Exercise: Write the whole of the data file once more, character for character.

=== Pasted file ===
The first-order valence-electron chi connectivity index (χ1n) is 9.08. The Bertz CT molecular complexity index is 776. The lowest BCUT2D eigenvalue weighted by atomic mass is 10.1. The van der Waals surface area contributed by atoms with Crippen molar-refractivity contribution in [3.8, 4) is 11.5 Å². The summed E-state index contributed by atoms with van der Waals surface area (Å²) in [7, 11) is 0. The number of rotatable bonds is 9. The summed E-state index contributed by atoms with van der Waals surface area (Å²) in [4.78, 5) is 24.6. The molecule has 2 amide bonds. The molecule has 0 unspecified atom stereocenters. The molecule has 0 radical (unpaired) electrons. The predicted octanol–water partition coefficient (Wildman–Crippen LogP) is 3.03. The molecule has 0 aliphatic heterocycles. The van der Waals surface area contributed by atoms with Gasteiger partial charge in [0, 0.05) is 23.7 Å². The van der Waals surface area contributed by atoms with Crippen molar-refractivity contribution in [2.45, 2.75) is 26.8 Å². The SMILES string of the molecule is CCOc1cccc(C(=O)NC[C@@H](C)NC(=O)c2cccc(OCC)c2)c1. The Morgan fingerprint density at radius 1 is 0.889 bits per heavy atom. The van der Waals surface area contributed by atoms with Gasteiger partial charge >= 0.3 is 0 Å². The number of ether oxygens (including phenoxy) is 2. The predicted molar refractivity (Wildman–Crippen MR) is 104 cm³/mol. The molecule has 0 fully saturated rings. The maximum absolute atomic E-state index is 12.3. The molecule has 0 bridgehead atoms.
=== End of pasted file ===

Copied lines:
The first-order valence-electron chi connectivity index (χ1n) is 9.08. The Bertz CT molecular complexity index is 776. The lowest BCUT2D eigenvalue weighted by atomic mass is 10.1. The van der Waals surface area contributed by atoms with Crippen molar-refractivity contribution in [3.8, 4) is 11.5 Å². The summed E-state index contributed by atoms with van der Waals surface area (Å²) in [7, 11) is 0. The number of rotatable bonds is 9. The summed E-state index contributed by atoms with van der Waals surface area (Å²) in [4.78, 5) is 24.6. The molecule has 2 amide bonds. The molecule has 0 unspecified atom stereocenters. The molecule has 0 radical (unpaired) electrons. The predicted octanol–water partition coefficient (Wildman–Crippen LogP) is 3.03. The molecule has 0 aliphatic heterocycles. The van der Waals surface area contributed by atoms with Gasteiger partial charge in [0, 0.05) is 23.7 Å². The van der Waals surface area contributed by atoms with Crippen molar-refractivity contribution in [2.45, 2.75) is 26.8 Å². The SMILES string of the molecule is CCOc1cccc(C(=O)NC[C@@H](C)NC(=O)c2cccc(OCC)c2)c1. The Morgan fingerprint density at radius 1 is 0.889 bits per heavy atom. The van der Waals surface area contributed by atoms with Gasteiger partial charge >= 0.3 is 0 Å². The number of ether oxygens (including phenoxy) is 2. The predicted molar refractivity (Wildman–Crippen MR) is 104 cm³/mol. The molecule has 0 fully saturated rings. The maximum absolute atomic E-state index is 12.3. The molecule has 0 bridgehead atoms.